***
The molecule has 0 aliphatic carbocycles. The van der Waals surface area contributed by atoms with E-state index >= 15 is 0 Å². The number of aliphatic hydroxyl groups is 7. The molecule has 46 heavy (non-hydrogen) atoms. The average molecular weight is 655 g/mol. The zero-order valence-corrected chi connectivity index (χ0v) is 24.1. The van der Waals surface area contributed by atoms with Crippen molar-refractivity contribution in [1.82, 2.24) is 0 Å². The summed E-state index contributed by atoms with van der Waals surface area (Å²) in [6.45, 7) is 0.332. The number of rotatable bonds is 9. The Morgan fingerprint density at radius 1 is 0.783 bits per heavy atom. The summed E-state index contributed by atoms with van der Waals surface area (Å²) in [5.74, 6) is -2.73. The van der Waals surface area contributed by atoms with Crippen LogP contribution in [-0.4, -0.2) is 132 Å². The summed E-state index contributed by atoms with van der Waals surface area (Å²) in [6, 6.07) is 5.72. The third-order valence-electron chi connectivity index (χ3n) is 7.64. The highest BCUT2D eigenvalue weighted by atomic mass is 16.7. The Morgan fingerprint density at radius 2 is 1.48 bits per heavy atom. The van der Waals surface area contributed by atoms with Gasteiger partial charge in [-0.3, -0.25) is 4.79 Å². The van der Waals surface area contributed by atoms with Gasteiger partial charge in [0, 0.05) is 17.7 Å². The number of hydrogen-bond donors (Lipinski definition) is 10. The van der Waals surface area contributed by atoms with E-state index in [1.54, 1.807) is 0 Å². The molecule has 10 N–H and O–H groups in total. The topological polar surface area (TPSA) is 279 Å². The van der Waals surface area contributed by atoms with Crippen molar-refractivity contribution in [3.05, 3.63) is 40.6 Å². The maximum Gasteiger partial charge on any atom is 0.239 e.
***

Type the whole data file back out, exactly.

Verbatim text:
The molecule has 0 aliphatic carbocycles. The van der Waals surface area contributed by atoms with E-state index >= 15 is 0 Å². The number of aliphatic hydroxyl groups is 7. The molecule has 46 heavy (non-hydrogen) atoms. The average molecular weight is 655 g/mol. The zero-order valence-corrected chi connectivity index (χ0v) is 24.1. The van der Waals surface area contributed by atoms with Crippen molar-refractivity contribution in [1.82, 2.24) is 0 Å². The summed E-state index contributed by atoms with van der Waals surface area (Å²) in [6.45, 7) is 0.332. The number of rotatable bonds is 9. The Morgan fingerprint density at radius 1 is 0.783 bits per heavy atom. The summed E-state index contributed by atoms with van der Waals surface area (Å²) in [5.74, 6) is -2.73. The van der Waals surface area contributed by atoms with Crippen LogP contribution in [-0.4, -0.2) is 132 Å². The summed E-state index contributed by atoms with van der Waals surface area (Å²) in [6, 6.07) is 5.72. The third-order valence-electron chi connectivity index (χ3n) is 7.64. The highest BCUT2D eigenvalue weighted by atomic mass is 16.7. The Morgan fingerprint density at radius 2 is 1.48 bits per heavy atom. The van der Waals surface area contributed by atoms with Gasteiger partial charge in [-0.3, -0.25) is 4.79 Å². The van der Waals surface area contributed by atoms with Gasteiger partial charge in [0, 0.05) is 17.7 Å². The number of hydrogen-bond donors (Lipinski definition) is 10. The van der Waals surface area contributed by atoms with E-state index in [1.54, 1.807) is 0 Å². The molecule has 10 N–H and O–H groups in total. The topological polar surface area (TPSA) is 279 Å². The van der Waals surface area contributed by atoms with Crippen molar-refractivity contribution in [3.05, 3.63) is 40.6 Å². The maximum Gasteiger partial charge on any atom is 0.239 e.